If I was to ask each of you to raise your hand if you hate it when newspaper websites spread stories over multiple pages, I imagine that I’d see a see most of your hands in the air. Perhaps newspapers have never asked their audience questions like this, or they know the answer and choose to ignore it?
Regardless, we know that newspapers love coming up with tricks to inflate the number of pages you have to view in order to read a single story. It’s gotten so bad that savvy web users have taken to clicking the Print version of newspaper site’s stories in order to find a less offensive version of the story to read. However, newspapers such as the StarTribune have reacted to that by creating nearly unusable and ad-laden print versions of their stories.
This game of reader abuse has gone on for quite some time, with what I’d consider to be mixed results. Sure, the newspapers may have figured out a way to increase their page views per visitor, but they may also be driving away some of their most loyal readers as they become fed up with jumping through more and more hoops with no additional benefits.
Marco Arment took on this issue over the weekend and really hit the nail on the head: The biggest problem with pagination inflation is that you’re punishing your most engaged readers:
But it doesn’t really work as well as you had hoped because only a tiny percentage of viewers will actually read page two. You know that, but you don’t care, because you won’t give up a chance to make a few extra cents. Who cares if it annoys the crap out of that tiny slice of your audience? Who are they, anyway? The people who actually read your content thoroughly instead of skimming the headline and moving on? That can’t possibly be your most important audience segment — they’re just the most involved and attentive. Repeat customers. You already have their “eyeballs” that you can sell to your real customers. And these dupes get their eyeballs double-counted. What a steal!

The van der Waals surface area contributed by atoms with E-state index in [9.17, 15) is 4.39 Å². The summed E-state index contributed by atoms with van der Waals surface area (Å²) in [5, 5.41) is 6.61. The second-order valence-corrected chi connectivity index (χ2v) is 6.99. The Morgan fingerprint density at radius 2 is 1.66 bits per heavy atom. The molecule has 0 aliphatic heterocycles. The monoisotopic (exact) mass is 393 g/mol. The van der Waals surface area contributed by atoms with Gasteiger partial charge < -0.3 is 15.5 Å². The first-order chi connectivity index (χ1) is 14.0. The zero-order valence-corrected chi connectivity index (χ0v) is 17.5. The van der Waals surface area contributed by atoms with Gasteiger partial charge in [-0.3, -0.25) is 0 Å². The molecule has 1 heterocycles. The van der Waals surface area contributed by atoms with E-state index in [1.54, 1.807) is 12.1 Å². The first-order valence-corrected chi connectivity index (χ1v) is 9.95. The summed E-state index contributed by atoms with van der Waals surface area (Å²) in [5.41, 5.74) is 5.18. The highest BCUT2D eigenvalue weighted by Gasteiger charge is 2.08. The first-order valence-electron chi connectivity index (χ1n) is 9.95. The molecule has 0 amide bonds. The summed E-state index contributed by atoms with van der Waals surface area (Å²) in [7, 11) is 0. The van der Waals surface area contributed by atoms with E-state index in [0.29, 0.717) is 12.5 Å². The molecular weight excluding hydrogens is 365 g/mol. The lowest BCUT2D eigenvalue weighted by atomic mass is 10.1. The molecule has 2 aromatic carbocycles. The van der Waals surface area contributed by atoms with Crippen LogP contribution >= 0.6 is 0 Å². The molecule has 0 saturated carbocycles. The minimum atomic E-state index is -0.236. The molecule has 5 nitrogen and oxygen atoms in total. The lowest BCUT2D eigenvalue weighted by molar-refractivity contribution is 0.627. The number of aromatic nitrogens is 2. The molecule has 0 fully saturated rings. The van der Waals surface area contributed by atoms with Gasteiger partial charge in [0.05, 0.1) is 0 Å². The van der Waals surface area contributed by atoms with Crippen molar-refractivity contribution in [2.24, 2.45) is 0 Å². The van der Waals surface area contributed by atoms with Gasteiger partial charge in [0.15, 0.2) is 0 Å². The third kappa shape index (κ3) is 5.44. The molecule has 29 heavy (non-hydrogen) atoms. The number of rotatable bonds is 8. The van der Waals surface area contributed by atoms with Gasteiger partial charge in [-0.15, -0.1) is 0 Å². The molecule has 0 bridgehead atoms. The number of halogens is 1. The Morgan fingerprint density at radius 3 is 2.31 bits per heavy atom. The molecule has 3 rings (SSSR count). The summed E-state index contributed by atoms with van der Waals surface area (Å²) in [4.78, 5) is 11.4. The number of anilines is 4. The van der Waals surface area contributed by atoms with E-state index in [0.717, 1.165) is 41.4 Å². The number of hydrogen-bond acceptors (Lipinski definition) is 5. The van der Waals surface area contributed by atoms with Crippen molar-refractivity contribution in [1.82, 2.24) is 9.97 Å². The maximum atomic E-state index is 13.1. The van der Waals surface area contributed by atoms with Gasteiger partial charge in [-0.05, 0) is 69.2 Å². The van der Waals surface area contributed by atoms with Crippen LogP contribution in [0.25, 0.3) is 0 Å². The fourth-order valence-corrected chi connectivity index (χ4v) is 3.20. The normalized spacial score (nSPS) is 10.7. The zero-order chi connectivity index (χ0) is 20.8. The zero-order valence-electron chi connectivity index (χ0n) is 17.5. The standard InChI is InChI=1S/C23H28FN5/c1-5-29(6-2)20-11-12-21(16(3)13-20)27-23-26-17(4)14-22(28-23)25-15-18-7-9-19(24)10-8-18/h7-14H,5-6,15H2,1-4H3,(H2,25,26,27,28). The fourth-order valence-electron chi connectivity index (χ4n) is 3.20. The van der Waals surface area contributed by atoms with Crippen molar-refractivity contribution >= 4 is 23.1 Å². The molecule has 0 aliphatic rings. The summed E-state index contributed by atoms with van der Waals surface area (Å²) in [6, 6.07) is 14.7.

Given enough time, I’m sure newspapers can figure out a way to turn off all of their regulars. At that point, they’ll be left with only pass-through traffic that carries much less value to advertisers since it’s the furthest thing from engaged or loyal.
More civil ways of treating visitors can be seen on sites like Facebook and Twitter where people can scroll through a virtually unlimited number of stories without having to click to a second page. It’s no wonder that sites like that are capturing more and more of people’s time. Why spend time jumping through abusive hoops set by newspaper sites when you can enjoy the time you spend on the web over at Facebook, on blogs, or Twittering?